Micro Flow Imaging Technology for Parenteral Applications
MFI™ for Parenteral Drugs
USP Chapter 788 (Particulate Matter in Injections) describes physical tests to be performed for the purpose of enumerating subvisible particles within specific size ranges. Recently the FDA has published a Stimuli Article (reference USPC 30 (6) Pages 2272-2280) demonstrating that advances in apparatus and quality control merit reducing the permissible particle counts within the specified size ranges. Chapter 788 identifies light obscuration and microscopy as the procedures for determining particle counts within the specified size ranges.
Since USP <788> was first published, advances in detection technology and analytical methods for enumerating sub-visible particles have emerged. One technique that provides measurable benefits for the parenteral drug industry is flow microscopy. The technique is applicable for both subvisible and visible particles. The principle of operation of this technology is to integrate the functions of microscopy, digital imaging, fluidics and image analysis to automatically enumerate and characterize (in terms of size, shape and transparency) particulate matter in liquid samples.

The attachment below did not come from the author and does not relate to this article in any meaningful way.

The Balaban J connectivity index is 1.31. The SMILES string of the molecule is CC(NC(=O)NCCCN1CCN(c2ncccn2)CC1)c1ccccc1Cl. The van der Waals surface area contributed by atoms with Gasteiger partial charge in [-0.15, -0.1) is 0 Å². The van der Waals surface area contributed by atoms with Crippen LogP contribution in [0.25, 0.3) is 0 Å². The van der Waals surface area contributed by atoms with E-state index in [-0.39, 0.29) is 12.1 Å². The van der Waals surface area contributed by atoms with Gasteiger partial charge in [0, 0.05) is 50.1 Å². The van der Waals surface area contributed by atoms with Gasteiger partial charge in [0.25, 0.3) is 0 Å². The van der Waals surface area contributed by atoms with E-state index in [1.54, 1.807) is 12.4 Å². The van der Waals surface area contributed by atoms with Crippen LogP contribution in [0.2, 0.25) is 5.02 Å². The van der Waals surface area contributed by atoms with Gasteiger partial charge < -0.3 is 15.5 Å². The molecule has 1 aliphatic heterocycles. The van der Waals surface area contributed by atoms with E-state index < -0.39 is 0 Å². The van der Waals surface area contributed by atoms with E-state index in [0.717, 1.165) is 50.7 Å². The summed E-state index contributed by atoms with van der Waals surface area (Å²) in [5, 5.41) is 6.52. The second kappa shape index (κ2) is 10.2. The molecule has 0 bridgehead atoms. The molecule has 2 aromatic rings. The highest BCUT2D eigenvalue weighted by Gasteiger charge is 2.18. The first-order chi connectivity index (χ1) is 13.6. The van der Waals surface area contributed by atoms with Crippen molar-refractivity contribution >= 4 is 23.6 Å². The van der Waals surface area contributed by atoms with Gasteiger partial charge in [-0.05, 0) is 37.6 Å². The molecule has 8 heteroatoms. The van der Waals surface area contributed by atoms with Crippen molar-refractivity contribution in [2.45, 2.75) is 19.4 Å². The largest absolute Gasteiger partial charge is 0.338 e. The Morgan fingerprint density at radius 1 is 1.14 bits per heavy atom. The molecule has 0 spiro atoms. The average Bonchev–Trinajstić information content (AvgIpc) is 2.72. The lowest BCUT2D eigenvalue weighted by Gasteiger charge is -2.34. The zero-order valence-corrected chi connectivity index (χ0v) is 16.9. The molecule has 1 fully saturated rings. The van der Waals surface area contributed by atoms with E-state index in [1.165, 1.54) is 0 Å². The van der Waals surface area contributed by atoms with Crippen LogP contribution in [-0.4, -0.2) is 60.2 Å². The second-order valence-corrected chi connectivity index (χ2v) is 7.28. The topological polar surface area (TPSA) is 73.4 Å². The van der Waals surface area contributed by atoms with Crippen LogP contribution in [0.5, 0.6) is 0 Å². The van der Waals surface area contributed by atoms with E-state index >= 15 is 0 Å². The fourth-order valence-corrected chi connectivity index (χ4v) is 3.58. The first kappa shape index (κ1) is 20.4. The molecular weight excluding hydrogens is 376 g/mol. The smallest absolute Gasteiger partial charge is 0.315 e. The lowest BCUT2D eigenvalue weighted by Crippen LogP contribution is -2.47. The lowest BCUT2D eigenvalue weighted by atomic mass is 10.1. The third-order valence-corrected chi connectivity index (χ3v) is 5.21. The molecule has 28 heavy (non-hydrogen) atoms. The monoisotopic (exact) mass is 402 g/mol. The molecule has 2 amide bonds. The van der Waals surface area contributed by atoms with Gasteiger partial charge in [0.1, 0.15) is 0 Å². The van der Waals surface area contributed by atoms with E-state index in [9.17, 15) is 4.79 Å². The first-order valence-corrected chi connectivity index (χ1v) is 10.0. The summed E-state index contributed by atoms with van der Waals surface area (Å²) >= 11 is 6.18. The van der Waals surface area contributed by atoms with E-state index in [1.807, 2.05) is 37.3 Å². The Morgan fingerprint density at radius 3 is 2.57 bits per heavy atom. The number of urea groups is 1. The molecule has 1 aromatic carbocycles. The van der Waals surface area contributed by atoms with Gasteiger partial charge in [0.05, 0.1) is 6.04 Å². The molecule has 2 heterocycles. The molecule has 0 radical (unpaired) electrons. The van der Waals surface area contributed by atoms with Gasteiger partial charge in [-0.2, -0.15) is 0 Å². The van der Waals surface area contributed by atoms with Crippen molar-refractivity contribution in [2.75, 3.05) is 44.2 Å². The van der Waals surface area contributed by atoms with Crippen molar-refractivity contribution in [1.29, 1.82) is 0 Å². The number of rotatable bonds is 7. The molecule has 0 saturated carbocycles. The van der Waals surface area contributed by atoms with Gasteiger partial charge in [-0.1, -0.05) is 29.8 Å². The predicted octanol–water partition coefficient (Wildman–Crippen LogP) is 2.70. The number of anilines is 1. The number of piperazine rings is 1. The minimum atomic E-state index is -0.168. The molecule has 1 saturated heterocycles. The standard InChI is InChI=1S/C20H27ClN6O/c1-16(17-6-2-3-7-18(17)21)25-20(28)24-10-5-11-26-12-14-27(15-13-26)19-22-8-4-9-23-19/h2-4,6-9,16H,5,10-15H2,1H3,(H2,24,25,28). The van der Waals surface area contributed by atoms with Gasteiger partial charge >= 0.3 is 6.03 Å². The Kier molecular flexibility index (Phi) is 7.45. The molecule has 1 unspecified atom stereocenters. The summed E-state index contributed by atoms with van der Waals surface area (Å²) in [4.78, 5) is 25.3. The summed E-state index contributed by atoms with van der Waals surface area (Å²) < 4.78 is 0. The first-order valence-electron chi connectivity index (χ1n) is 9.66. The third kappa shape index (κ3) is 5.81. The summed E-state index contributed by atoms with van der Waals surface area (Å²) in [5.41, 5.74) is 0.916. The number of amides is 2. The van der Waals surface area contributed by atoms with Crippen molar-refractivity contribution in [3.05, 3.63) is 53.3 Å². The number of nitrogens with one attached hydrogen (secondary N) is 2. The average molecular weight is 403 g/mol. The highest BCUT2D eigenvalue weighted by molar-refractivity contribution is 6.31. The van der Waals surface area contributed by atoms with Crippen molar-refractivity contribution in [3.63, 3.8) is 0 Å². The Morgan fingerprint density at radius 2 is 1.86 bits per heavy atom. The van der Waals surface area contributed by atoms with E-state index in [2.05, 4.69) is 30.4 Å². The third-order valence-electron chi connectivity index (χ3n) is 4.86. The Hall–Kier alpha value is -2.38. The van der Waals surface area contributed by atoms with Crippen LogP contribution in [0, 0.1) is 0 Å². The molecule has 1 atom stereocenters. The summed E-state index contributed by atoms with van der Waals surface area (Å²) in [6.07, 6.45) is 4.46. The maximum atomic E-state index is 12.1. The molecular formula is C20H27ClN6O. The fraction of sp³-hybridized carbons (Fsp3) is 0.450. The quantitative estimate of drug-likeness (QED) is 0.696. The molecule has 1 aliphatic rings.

MFI™ is such a flow microscopy technique, and operates by capturing images of suspended particles in a flowing stream. The images are used to produce a particle database including count, size, transparency and shape parameters. The database can be interrogated to produce particle size distributions and isolate sub-populations using any measured parameter. Particle images are also stored for further investigation and analysis. The sample volume in each frame is precisely defined by the flow cell geometry so particle concentrations are determined absolutely.